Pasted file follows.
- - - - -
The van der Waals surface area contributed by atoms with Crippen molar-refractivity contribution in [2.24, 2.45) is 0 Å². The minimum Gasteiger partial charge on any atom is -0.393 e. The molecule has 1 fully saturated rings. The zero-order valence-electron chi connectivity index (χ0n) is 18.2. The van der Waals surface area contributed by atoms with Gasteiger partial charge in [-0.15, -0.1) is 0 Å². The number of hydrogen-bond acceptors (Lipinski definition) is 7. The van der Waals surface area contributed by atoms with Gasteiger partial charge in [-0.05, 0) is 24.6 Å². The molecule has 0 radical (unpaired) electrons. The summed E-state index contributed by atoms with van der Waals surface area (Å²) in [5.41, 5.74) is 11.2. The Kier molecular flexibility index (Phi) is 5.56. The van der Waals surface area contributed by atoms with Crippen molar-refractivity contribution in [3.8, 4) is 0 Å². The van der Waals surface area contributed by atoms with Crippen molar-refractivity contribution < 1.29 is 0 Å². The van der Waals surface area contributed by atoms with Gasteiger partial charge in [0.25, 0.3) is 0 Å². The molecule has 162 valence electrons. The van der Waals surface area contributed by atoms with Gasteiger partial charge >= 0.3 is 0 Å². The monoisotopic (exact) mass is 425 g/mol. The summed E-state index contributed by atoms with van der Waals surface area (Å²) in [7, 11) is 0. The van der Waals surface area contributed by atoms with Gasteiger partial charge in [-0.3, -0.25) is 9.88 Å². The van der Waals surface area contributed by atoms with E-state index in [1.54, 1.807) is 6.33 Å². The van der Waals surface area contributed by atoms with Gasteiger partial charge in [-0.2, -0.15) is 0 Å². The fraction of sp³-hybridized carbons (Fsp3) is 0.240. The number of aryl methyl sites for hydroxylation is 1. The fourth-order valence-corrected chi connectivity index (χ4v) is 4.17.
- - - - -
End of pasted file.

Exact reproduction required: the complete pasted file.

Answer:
The van der Waals surface area contributed by atoms with Crippen molar-refractivity contribution in [2.24, 2.45) is 0 Å². The minimum Gasteiger partial charge on any atom is -0.393 e. The molecule has 1 fully saturated rings. The zero-order valence-electron chi connectivity index (χ0n) is 18.2. The van der Waals surface area contributed by atoms with Gasteiger partial charge in [-0.15, -0.1) is 0 Å². The number of hydrogen-bond acceptors (Lipinski definition) is 7. The van der Waals surface area contributed by atoms with Gasteiger partial charge in [-0.05, 0) is 24.6 Å². The molecule has 0 radical (unpaired) electrons. The summed E-state index contributed by atoms with van der Waals surface area (Å²) in [5.41, 5.74) is 11.2. The Kier molecular flexibility index (Phi) is 5.56. The van der Waals surface area contributed by atoms with Crippen molar-refractivity contribution in [3.8, 4) is 0 Å². The van der Waals surface area contributed by atoms with Crippen molar-refractivity contribution < 1.29 is 0 Å². The van der Waals surface area contributed by atoms with Gasteiger partial charge in [0.25, 0.3) is 0 Å². The molecule has 162 valence electrons. The van der Waals surface area contributed by atoms with Gasteiger partial charge >= 0.3 is 0 Å². The monoisotopic (exact) mass is 425 g/mol. The summed E-state index contributed by atoms with van der Waals surface area (Å²) in [7, 11) is 0. The van der Waals surface area contributed by atoms with Gasteiger partial charge in [-0.3, -0.25) is 9.88 Å². The van der Waals surface area contributed by atoms with E-state index in [1.54, 1.807) is 6.33 Å². The van der Waals surface area contributed by atoms with Gasteiger partial charge in [-0.2, -0.15) is 0 Å². The fraction of sp³-hybridized carbons (Fsp3) is 0.240. The number of aryl methyl sites for hydroxylation is 1. The fourth-order valence-corrected chi connectivity index (χ4v) is 4.17.